U.S. District Court Judge Aileen Cannon rebuked the prosecutors in Donald Trump’s federal classified documents case, accusing them of “wasting the court’s time” on Thursday for making a sudden request to place partial restrictions on the lawyer for one of Trump’s co-defendants.
According to The Guardian, Cannon abruptly postponed the hearing after receiving the request, which came after prosecutors had initially said they would not seek the lawyer’s disqualification.
“I do want to admonish the government for frankly wasting the court’s time,” Cannon said, adding that she was “disappointed” that one of the prosecutors, David Harbach, had made the request without warning or citing supporting cases from her district, the southern district of Florida.
The hearing was the second of a pair of conflict-of-interest proceedings scheduled for Trump’s co-defendants in the case, Walt Nauta and Carlos De Oliveira, to be informed of their attorneys’ representation during the grand jury investigation of witnesses who could testify against them during the trial.
Trump and Nauta were first indicted in the case in June on charges pertaining to the alleged illegal retention of national security materials at Trump’s Mar-a-Lago resort club and efforts to obstruct the government’s retrieval of the documents. With the addition of counts against De Oliveira, they were charged with additional obstruction counts in a superseding indictment unsealed in July.
Prosecutors in special counsel Jack Smith’s office had requested the hearings for Nauta and De Oliveira’s lawyers, Stanley Woodward and John Irving, respectively, over concerns that the attorneys may not be able to fully, and in their best interest represent the two defendants because of split loyalties between them and former clients.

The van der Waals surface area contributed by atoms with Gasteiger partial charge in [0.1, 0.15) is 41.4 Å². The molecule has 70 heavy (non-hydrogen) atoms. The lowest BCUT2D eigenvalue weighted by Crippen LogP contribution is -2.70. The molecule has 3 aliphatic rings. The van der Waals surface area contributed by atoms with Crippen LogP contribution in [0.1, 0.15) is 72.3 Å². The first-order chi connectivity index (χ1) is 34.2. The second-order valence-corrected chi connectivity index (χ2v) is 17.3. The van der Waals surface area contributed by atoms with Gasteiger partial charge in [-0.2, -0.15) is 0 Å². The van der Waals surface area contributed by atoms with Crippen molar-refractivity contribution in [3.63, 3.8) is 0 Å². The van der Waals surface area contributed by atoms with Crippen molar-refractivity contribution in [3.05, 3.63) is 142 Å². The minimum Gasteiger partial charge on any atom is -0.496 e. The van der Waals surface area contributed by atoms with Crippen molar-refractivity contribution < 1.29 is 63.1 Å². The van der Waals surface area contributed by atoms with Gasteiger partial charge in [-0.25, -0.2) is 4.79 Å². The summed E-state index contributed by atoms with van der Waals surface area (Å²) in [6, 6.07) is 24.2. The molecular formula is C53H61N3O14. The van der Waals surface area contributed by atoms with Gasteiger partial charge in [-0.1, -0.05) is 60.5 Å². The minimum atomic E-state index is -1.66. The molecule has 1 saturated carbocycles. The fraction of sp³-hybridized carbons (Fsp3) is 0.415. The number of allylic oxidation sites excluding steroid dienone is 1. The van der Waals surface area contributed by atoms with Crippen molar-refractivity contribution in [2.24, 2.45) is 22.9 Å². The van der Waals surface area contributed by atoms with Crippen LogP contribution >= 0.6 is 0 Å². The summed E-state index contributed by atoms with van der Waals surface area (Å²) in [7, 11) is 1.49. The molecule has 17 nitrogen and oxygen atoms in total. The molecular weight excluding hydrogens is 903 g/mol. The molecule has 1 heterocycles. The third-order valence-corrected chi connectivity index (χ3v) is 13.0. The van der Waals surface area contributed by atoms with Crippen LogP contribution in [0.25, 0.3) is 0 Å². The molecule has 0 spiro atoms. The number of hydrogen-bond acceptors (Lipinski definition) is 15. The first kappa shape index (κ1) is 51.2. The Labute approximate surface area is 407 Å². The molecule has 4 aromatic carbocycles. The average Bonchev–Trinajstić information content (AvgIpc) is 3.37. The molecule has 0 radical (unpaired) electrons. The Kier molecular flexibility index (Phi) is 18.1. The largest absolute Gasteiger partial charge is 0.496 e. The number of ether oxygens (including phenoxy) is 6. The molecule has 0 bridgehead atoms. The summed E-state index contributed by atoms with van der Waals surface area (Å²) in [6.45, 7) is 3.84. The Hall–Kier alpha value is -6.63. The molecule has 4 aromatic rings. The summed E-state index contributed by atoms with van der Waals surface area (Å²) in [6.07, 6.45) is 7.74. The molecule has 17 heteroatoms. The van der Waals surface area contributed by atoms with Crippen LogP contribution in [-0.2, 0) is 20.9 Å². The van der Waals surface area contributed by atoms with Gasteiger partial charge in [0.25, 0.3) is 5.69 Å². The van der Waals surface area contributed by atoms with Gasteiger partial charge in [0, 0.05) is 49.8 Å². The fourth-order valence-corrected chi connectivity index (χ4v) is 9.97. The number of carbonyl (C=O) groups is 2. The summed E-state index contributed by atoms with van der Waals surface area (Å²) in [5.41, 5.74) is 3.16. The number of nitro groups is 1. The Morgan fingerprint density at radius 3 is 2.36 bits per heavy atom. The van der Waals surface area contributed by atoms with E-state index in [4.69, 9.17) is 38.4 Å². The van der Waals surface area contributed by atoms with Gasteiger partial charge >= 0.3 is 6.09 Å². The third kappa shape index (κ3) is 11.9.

The difficulty arose at the hearing for Nauta when prosecutors said they couldn’t be sure of Woodward’s approach to cross-examining “Trump Employee 4,” who media has identified as Mar-a-Lago IT director Yuscil Taveras. Taveras, who Woodward initially represented during the grand jury investigation, chose to obtain new representation — not paid for by Trump’s political action committee — when prosecutors informed him that he was a target for charges, ultimately leading him to change his sworn testimony.
Prosecutors revealed at the hearing that they now intended to call Taveras as a witness, and told Cannon they believed Woodward should be prevented from participating in cross-examination, or that they should be permitted to question his credibility during closing arguments to the jury.
Prosecutors had previously outlined the cross-examination concern in court filings, but the request to exclude Woodward from closing arguments was new. It appeared to agitate Cannon, who questioned the prosecution about why it was being brought up for the first time at the hearing.
Woodward also raised an objection to the prosecutors’ arguments, explaining that his prior representation of Taveras did not preclude him from attacking his credibility at trial and that he was not comfortable with Nauta deciding on a potential conflict of interest until his role at trial could be resolved. Woodward added that he was not prepared to argue that point because Harbach had just raised it in court Thursday. That assertion earned Cannon’s agreement, especially after Harbach conceded that he did not have supporting cases from the eleventh circuit, which are binding.
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Earlier Thursday, during the first of the conflict-of-interest hearings, De Oliveira told the judge he wanted to retain his Trump PAC-funded lawyer, John Irving, despite Irving having represented three witnesses who could be called by the prosecution to testify against De Oliveira at trial.
“I want to continue to move forward with Mr. Irving,” De Oliveira told Cannon.
Irving’s potential conflicts may have been less of a concern for De Oliveira because Irving had decided ahead of time that his co-counsel, Donnie Murrell, would handle the cross-examination of those witnesses.
At greater issue for De Oliveira appeared to be whether he entirely understood the full extent of what it means to retain a potentially conflicted lawyer as he struggled to explain in his own words what he grasped and earlier told Cannon he could read English better than he could write it. De Oliveira’s language skills have been a hot topic for the Trump legal team for months, sources familiar with the matter told The Guardian.